Casting a wide net in search of impressive business cards the world over, you’re never quite sure what you’re going to get…which is exactly how we like it.
This week it really does run the gamut from simple to sophisticated, from a fold in the right place to a flirtation with “the edge.”
“We sweat the small stuff,” boasts New Jersey branding agency Miller Creative, but it’s where they make this claim that sets them apart. Opting for 2mm-thick card stock that reflects the packaging materials they design, they have this phrase rubber stamped on the edges of their cards! And that’s just one of the messages they randomly use there. Reminds us of those magazines that get all playful with what they put on the spines of their perfect-bound issues.
When gold foil stamping is used, you’re more than halfway to a classic, efficient business card. And if you come up with a phrase that inspires a double-take from everyone who sees it, so much the better. Brazil’s Beto Shibata separates his design work into two camps, he tells UnderConsideration:
“Promo Use Only are the projects I could put in my portfolio and For Porno Use Only are the other works I just make for the money.”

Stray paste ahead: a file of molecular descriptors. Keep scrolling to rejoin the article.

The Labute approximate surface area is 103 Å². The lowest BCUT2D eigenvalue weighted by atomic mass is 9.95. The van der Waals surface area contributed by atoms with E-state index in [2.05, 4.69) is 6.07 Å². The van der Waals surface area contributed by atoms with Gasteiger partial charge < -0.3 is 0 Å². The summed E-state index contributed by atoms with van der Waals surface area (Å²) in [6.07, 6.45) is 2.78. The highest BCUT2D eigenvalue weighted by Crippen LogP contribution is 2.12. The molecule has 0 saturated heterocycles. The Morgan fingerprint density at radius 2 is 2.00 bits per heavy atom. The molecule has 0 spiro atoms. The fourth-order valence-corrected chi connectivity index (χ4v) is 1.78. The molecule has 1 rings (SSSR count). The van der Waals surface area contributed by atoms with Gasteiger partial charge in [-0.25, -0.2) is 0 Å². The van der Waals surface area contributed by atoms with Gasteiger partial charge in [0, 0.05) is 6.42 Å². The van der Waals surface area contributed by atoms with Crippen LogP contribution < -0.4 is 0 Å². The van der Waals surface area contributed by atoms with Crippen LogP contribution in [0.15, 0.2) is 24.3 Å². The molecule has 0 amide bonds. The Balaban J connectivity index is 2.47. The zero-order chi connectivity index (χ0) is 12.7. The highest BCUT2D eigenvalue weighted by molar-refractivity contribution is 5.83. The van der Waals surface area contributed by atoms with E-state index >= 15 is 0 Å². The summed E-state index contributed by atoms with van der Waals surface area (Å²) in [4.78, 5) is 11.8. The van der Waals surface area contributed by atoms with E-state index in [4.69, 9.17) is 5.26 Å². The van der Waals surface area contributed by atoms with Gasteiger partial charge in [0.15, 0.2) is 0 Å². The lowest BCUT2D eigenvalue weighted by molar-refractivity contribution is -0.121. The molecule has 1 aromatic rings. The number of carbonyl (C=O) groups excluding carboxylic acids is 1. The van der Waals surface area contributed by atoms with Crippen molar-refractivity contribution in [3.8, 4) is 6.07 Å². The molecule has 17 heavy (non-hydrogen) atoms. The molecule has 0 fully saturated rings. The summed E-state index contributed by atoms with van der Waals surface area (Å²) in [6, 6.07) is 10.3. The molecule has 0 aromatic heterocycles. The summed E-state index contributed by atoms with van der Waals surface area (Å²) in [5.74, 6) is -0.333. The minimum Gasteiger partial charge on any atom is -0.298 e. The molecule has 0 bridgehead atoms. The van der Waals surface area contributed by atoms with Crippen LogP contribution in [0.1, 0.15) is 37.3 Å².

For the latter, he came up with these cards that stamp gold foil on paper – just beautiful.
If you’re a boutique architecture firm, how wonderful it would be to actually work some manner of architecture into your business card itself. This is what Melbourne’s Mitsuori Architects did. We quote at length here from the card’s designers: Hunt & Co., to give you a better appreciation of what at first seems a simple feat:
“Translating to ‘three-fold’ in Japanese, Mitsuori is a boutique Melbourne-based architecture studio. The concept of the identity derives from a literal interpretation of ‘three-fold’. Through experimentation, we developed a folding system from a single A4 sheet of paper that uses only three folds. The outcome was the triangular-shaped fold that was used as the cornerstone of the identity. The 45-degree fold was then applied to the business and with-compliments cards, enabling them to stand freely and representing an architectural form. The collateral was printed on a dark-grey-coloured stock, with six passes of white ink on an HP Indigo printer. The result, a refined uncoated stock with unique matte printed finish.”